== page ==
Yarrow (Achillea millefolium)

These drugs have different properties that can be known to reduce blood clotting time, act as a fever depressant, low blood pressure lowering, perspiratory, blood clotting, diuretic, urinary antiseptic, anticonvulsant, and have antiviral effects. Some research also suggests that the volatile oils in the rough can seem calming on the nerves.


In Norwegian folk medicine rhetoric has been used for different purposes. In Northern Norway, and especially in Sami folk medicine, rupture has been perceived and used as a "panacea" against wounds, gout, cramps, headaches, dental problems, anemia, diarrhea, urinary problems, asthma, bronchitis and chest pain. In Gudbrandsdalen, rubbish has been used for scurvy, hemorrhoids, missiles and breast litter, and in Sør-Trøndelag by stomach sickness. In Telemark and in Sunnmøre, the ruby flower has been boiled and used as an ointment on wounds and bleeding hemorrhoids. In Fyresdal rubbish has been used for colic. Other well-known traditional uses for wrinkles have been in kidney stones, intestinal worms, digestive problems, and as an antidiabetic agent in menstrual disturbances and outbreaks.


Also in Norway, rugged up to our days has been one of the most popular medicine plants. Especially north, the herb has been considered a panacea. An ointment of crushed raspberry and fat was made and used on wounds. Due to the content of essential oils and tanning agents, it has a rugged effect as a blood-borne, wound healing and urinating agent. The herb has throughout the ages been used for a variety of disorders, such as appetite loss, digestive disorders, scurvy, intestinal worms, cramps, toothache, urinary tract disorders, bed wetting, gout, headaches and respiratory infections. Previously, rickety was also used as "sorcery" by devastation.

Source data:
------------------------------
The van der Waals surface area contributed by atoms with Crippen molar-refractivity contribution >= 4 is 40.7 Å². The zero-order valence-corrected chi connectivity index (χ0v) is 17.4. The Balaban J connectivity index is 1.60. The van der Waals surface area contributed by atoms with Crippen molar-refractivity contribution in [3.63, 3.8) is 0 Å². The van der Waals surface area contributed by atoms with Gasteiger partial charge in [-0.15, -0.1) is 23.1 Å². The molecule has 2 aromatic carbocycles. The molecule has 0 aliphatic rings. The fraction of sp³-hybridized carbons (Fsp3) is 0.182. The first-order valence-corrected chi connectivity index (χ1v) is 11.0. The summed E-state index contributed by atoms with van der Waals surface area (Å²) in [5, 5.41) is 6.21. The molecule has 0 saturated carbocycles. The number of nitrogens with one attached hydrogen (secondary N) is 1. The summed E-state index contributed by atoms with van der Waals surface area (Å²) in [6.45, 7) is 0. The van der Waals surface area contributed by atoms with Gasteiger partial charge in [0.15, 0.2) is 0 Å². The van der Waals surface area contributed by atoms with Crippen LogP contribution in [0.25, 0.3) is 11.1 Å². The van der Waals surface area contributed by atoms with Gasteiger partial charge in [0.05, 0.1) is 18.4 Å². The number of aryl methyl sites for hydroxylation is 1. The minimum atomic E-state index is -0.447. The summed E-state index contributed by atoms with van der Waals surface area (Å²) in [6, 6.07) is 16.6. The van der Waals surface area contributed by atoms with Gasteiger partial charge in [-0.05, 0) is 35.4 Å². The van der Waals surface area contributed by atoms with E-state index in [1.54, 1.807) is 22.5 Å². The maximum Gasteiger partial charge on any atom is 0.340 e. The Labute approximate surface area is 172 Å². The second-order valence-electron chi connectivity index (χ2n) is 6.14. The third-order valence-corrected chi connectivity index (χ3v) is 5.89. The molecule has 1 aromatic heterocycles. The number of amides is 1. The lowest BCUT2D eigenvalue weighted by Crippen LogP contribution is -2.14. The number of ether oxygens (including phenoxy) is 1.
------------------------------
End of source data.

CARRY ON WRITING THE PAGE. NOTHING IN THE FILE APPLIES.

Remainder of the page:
Caraway (Carum carvi)

For thousands of years, humanity has known the Caraway's medical effects. It is widely known that Caraway seems stimulant by increasing the secretion of gastric juice and bile and stimulates digestion. Furthermore, the vessels have antispasmodic effects in spastic conditions in the stomach and intestines. It is also known that Caraway has a stimulating effect on lactation in breastfeeding. The Caraway oil has also an antimicrobial effect, thus inhibiting digestive disorders caused by special bacterial strains.


It was a tradition to serve a saucer full of Caraway with roasted apple and is still kept in Trinity College, London. Caraway seeds were used as the best condiment in Greece, Rome, Russia, Norway and Sweden. Caraway essential oil is used as an active ingredient in the preparation of alcoholic liquors. Caraway is the main ingredient in Norwegian Aquavit. Initially, to use the liquor as medicine. Today, 8-10 tonnes of Norwegian Caraway are used in Norwegian Aquavit each year.

Caraway has been used in the Nordic countries based on experience and knowledge from the rest of Europe. Already in the Viking era, Caraway was a well-known and recognized product. When Skule Earl (1189-1240) demanded a tax, part of it could be paid with a basket of Caraway.

Today, Norway is the only producer of Caraway

in the Nordic region.